The main objective of the study was to know the diversity of Apoidea found in the Val ley of Zapotitl?n de las Salinas. The Valley contains a higher number of species than any other locality studied in Mexico (Ayala, 1988; Godinez, 1991; Roubik et al., 1991; Estrada, 1992; Fierros, 1998). This finding agrees with the prediction (Ayala et al., 1996) that the Tehuac?n region would present a number of species intermediate between the xeric regions of the United States and the mesic areas of the Mexican Plateau. Also, the number of
species which are common to the deserts of Sonora and Chihuahua, on the one hand, and

Tehuac?n, on the other, will possibly be found to be low, indicating differences

tic composition of the three regions, as which has evolved in recent times, as

in the floris
a result of in

Of the

local aridity (Axelrod,

126 taxa recognized

species in this study, 46 are new records for the state of

Puebla, and 3 of these [Diadasia friesei Cockerell 1898, Megachile (Xanthosarus) augus tini Cockerell 1905, and Doeringiella (Triepeolus) sarothrinus (Cockerell 1929)] are new records for Mexico, according to the list presented by Ayala et al. (1996). This new infor mation would put Puebla as the fifth ranking Mexican state in bee species richness, with 302 species, after Chihuahua, Sonora, Jalisco, and Baja California. Due to the current state of taxonomic knowledge of the group, only 65% of the collected
specimens were determined to species. The main problems are in taxa for which there are

no revisions

as it is the case for Hylaeus, Protandrena for Mexico, (Pterosarus), La and Doeringiella which, together, make up 18% of the species sioglossum (Triepeolus) found in this study. We found 44 species new to science (17% of the total). This percentage is higher than expected, considering the prediction that the number of species of bees found inMexico could increase by 11% (Ayala et al., 1996). to the truncated log-normal model of species abundance distribution, the to According tal expected number of species is 305. This would mean that 85% of the total number of species present in the study area have been collected. This situation is typical of one-year



300 250

2 200 s 150 c % 100 3

Figure 1. Curve of species




of collecting



Collecting effort (hours/person)

after 776 hour/person

collecting studies (Magurran, 1988). On the other hand, the structure of the species accu mulation curve indicates that the phase of fastest species accumulation has been already completed and that the curve is reaching the asymptote parallel to the x-axis. The method ology used in the study did not permit collecting of matinal, crepuscular or nocturnal bees.
Also, parsivoltine species were not collected.

We recorded activity of bees all year round. There is a peak of activity between Sep tember and October, which may be related to the rain fall regime in the Valley of Zapoti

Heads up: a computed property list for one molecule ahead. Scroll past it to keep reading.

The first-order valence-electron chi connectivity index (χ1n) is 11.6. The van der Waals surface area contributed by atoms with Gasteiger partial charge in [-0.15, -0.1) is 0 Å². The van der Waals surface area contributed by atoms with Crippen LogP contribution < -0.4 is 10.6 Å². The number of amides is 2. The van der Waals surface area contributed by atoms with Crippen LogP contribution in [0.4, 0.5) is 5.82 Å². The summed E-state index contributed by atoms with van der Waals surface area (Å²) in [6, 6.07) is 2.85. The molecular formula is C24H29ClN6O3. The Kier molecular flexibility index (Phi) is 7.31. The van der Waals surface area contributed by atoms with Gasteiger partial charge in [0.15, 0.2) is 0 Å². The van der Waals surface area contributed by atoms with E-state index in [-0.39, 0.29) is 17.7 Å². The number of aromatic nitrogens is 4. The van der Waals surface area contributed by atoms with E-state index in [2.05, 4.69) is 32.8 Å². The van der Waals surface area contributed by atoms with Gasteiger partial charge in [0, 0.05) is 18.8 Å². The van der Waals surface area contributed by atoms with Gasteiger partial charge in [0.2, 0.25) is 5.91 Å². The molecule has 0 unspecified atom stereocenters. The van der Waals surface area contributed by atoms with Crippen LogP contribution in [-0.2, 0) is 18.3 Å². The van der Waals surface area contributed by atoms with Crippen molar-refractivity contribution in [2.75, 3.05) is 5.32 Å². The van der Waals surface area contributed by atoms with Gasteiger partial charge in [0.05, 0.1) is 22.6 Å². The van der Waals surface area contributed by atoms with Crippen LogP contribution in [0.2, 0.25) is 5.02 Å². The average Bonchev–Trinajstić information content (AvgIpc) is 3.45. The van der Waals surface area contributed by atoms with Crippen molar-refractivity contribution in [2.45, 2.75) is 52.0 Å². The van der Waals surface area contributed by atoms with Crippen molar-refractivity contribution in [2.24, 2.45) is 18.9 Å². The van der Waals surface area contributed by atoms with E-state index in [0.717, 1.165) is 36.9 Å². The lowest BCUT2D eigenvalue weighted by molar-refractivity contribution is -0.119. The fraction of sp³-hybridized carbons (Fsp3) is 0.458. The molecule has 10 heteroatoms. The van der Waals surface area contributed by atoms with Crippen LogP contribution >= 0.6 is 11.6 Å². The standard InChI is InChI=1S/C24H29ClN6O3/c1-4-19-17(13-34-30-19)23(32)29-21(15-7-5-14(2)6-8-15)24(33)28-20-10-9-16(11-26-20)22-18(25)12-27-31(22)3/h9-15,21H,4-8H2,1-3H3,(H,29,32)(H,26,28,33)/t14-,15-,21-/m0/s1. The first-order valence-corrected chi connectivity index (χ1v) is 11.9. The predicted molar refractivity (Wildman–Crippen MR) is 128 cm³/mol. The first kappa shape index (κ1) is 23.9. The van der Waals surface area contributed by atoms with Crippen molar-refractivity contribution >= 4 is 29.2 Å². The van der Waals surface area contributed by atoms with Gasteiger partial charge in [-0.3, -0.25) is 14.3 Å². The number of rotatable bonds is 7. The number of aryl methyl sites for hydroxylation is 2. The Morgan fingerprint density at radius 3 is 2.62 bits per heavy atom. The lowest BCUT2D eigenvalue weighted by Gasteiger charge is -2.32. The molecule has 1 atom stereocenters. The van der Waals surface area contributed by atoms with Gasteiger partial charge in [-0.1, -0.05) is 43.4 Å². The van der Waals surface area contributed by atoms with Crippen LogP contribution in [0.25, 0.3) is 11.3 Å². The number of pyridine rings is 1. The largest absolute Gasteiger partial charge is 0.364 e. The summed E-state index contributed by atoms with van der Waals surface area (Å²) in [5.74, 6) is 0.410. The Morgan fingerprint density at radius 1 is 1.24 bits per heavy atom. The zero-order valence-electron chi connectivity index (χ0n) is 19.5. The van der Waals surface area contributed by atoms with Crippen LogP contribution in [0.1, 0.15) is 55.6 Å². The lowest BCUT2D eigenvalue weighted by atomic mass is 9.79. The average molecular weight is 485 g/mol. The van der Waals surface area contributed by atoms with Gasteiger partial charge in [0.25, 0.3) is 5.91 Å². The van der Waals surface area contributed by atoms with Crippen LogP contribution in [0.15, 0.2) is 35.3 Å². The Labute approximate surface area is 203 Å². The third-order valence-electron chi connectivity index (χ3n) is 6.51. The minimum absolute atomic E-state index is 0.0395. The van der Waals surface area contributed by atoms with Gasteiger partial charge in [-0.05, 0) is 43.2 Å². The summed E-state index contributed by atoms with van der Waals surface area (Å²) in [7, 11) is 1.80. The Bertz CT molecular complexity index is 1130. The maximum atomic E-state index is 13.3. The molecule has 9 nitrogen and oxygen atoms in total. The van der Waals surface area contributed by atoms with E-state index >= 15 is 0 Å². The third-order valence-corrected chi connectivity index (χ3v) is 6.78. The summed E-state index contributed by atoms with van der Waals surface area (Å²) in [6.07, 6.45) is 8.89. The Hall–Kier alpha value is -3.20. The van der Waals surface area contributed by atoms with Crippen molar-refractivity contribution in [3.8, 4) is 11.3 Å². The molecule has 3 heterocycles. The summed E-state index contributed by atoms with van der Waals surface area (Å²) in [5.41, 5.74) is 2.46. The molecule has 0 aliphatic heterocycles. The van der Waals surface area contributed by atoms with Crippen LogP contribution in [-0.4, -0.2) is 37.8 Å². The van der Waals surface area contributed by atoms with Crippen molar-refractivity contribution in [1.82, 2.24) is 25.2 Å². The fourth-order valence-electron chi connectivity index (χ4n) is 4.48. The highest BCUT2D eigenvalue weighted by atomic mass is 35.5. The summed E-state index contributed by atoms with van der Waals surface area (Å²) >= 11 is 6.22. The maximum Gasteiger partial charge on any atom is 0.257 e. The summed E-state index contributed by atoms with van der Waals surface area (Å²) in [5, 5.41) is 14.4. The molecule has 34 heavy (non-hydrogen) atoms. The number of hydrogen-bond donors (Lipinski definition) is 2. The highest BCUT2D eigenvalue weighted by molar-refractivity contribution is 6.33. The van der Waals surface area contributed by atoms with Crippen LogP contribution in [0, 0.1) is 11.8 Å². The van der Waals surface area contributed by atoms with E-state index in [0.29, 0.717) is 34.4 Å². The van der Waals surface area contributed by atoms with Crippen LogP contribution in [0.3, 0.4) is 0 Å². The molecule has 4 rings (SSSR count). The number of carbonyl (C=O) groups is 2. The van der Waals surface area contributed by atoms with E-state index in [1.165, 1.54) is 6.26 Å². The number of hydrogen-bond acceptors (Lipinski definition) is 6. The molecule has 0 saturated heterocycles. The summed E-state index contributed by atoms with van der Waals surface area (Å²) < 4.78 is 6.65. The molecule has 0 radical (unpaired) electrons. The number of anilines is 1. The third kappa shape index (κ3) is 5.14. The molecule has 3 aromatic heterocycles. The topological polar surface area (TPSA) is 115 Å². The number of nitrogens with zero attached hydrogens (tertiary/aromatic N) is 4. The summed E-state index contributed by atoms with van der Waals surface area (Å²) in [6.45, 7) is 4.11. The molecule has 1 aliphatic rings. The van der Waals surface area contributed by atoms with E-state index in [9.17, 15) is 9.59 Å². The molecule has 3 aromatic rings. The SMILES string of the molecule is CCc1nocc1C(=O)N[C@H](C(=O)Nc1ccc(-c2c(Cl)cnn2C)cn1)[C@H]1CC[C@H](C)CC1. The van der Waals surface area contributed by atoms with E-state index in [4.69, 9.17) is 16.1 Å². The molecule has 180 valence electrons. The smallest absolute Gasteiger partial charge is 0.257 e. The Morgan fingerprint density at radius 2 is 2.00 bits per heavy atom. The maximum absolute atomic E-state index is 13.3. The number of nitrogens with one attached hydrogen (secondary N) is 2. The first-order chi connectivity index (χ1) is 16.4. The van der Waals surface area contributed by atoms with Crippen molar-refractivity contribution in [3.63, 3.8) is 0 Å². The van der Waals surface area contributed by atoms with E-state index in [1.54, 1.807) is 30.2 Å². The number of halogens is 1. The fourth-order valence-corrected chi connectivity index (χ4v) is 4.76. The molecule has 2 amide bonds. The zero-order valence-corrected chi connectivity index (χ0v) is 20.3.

tl?n. Many aceae) bloom annual right and after perennial the main Asteraceae rain period as well starts. as several species of Salvia diverse (Lami and Asteraceae is the most

abundant plant family visited by bees in the Valley of Zapotitl?n (G?mez, 1999); so, it is expectable that their blooming period will determine the greatest abundance of bees in the
area. round. Four bee genera Agapostemon {Agapostemon, is a New World Megachile, genus and Centris, the other and Xylocopa) three are are speciose active all year cosmopolitan

or neotropical genera. These genera may present both oligolectic and polylectic species which can alternate to make use of the different plants, blooming in succession along the year. At the other end of the spectrum, we found 16 pollen collecting genera and 6 clep
toparasitic genera, in several families, which were taken only during one month of the year.


and three of the cleptoparasitic genera are active in Sep of the pollen-collecting the greatest availability of floral resources in the region. tember, reflecting Almost 22% of the genera collected are of cosmopolitan affinity. Of the rest, 20% are of neotropical affinity, 13% are of neartic affinity. These proportions reflect the main bio and more geographic elements that determine most of the biological diversity of Mexico, of the Transverse Volcanic Belt, where the study area is located. Other geo specifically, graphical affinities well represented in the bee fauna of Zapotitl?n are holartic (15%), New of genera (3, elements. The scarce representation (13%), and amphitropical the small number of species of sonoran affinity may possibly indicate that these 4.4%)and
















(2000) are primarily of Sonoran and phitropical elements, which, according toMichener Chichuahuan origin, are not rare (10%) in the bee fauna of the area studied. Only two (3%)
mesoamerican genera are present.

Acknowledgements to thank Terry W. Griswold and Systematics (Bee Biology Laboratory, of Utah, Logan, Utah), Wallace LaBerge (Illinois Natural History USDA/ARS-University Survey), and Michael S. Engel and Robert W. Brooks (Snow Entomological Division, Nat ural History Museum, University of Kansas, Lawrence, Kansas) for the identification of specimens sent to them. Rhonda and Terry Griswold and Robert W. Brooks participated in the collection of specimens in the field. Mariana Cuautle helped with field work for the entire collecting season of 1996-1997 and Martha Lopezaraiza helped solving some lo gistic problems during the late stage of preparation of the manuscript. Two anonymous re We want
viewers gave useful suggestions to improve the manuscript.

y Uso de la Funding was provided by the Comisi?n Nacional para el Conocimiento to project H278 Biodiversidad (CONABIO) 'Apoidea (Hymenoptera) del Valle de Za potitl?n de las Salinas, Puebla', and by the Consejo Nacional de Ciencia y Tecnolog?a 'Diversidad, fenolog?a y flora visitada por apoideos del (CONACyT), to project 2635-PN Valle de Zapotitl?n de las Salinas, (Puebla)'. The Dean office of the Instituto de Investi gaci?n y Posgrado (INIP) at U. de las Am?ricas-Puebla, provided funding and logistic



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de las especies.